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Exploring the Frontiers

'- Everyone is born curious, and therefore we all start our lives as researchers, says Lene Oddershede, professor at Niels Bohr Institute in Copenhagen.

‘- Major discoveries are waiting to be unearthed on the frontiers between scientific fields, says Lene Oddershede, physics professor at the Niels Bohr Institute of the University of Copenhagen.

In 2014, she received a 3-year grant of DKK 15 million from the Novo Nordisk Foundation’s new Interdisciplinary Synergy Programme. The Programme provides support for innovative, high-risk interdisciplinary research which aims to use biomedical and biotechnological approaches to resolve challenges in relation to health and disease, and for improving the use of natural resources.

Lene Oddershede’s project uses metallic nanoparticles such as gold to improve the treatment of people with cancer.

– A cancer tumour has an Achilles heel. As it grows rapidly, it creates a network of tiny capillaries that feed and supply oxygen to the tissue. When nanoparticles are injected into the bloodstream, some reach the tumour and are captured in and around the tumour because these particles cannot pass through the capillaries of the tumour, says Lene Oddershede.

– When irradiated with laser light, the nanoparticles absorb the light and become very hot, thereby burning the tumour away. We have carried out pilot experiments implanting human tumours into mice and demonstrated that laser-irradiated nanoparticles can remove tumours, she explains.

In addition, Lene Oddershede and her group are working on coating the surface of the nanoparticles with drugs, such as chemotherapy drugs, that can be released locally when heated.

– The temperature is only elevated near the nanoparticles, so the surrounding tissue is only harmed slightly. Infrared laser light by itself does not damage biological material, and this method therefore differs greatly from conventional radiotherapy, which destroys all tissue in the radiation beam pathway, says Lene Oddershede, who thinks that this method can be useful against all types of cancer and other forms of disease that require killing cells or releasing drugs in a specific location in the body.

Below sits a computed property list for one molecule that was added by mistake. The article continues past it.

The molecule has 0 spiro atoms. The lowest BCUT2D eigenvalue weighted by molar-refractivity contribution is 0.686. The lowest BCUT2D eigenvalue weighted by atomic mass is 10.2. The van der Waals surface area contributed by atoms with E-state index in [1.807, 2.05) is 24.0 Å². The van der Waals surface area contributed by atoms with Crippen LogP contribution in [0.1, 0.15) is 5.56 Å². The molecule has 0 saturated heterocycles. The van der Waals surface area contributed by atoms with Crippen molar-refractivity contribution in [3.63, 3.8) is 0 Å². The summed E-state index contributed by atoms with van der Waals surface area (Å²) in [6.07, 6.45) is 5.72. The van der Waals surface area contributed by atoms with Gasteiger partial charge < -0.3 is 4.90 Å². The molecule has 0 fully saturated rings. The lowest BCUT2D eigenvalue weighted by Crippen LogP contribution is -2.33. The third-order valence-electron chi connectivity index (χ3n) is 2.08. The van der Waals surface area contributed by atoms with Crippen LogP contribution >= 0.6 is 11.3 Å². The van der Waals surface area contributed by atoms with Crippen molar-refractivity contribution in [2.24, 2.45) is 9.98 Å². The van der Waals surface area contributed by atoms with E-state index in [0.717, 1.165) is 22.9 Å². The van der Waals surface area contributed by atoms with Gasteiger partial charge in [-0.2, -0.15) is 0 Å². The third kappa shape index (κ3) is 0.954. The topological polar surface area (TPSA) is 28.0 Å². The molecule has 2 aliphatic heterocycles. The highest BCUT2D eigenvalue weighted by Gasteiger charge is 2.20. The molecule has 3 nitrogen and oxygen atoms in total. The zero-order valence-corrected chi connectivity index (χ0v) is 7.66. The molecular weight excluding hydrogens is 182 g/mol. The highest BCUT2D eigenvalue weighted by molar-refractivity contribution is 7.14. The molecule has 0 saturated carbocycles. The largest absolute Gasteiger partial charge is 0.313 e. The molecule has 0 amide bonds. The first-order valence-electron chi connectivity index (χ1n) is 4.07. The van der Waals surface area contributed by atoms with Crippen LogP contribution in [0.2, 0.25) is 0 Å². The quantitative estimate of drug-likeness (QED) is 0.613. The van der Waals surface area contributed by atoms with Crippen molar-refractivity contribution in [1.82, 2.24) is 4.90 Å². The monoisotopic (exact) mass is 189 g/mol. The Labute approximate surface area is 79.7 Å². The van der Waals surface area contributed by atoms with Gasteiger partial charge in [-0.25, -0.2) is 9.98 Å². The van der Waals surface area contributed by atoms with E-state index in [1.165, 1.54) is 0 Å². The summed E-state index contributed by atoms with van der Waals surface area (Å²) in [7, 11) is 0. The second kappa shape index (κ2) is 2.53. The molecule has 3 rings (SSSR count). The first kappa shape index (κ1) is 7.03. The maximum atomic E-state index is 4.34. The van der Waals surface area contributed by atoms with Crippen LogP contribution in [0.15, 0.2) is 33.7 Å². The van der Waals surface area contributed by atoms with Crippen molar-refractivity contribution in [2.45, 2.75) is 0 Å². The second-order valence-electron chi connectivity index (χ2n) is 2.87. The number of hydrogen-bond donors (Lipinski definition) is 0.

The partners in the project are: Andreas Kjær, Professor, Nuclear Medicine and PET, Rigshospitalet – Copenhagen University Hospital; Poul Martin Bendix, Associate Professor, Niels Bohr Institute, University of Copenhagen; and Naomi Halas, Professor, Electrical and Computer Engineering, Rice University, Houston, Texas, USA. Lene Oddershede believes that interdisciplinary collaboration is needed to make major advances.

– Physicists and physicians often work separately and focus on their own techniques. Synergy is lacking. Progress requires pooling resources, communicating and harnessing each other’s expertise across scientific disciplines.

During the next 3 years, Lene Oddershede’s group plans to continue working with mice so that the new therapy becomes ready to test on humans.

– We are not sure which nanoparticles are the most suitable to use and which type of laser beam is best. These  are some of the questions we will be examining, says Lene Oddershede.

Lars Fugger, member of the Board of the Novo Nordisk Foundation and Chair of the Foundation’s Committee on the Interdisciplinary Synergy Programme, says:

– Exploring new paths to discover the best way forward is important. The Programme facilitates research collaboration between fields, which can lead to new understanding of, and answers to the important challenges in biomedicine and biotechnology. The ambition is that the synergy will lead to new solutions that the individual fields cannot achieve independently.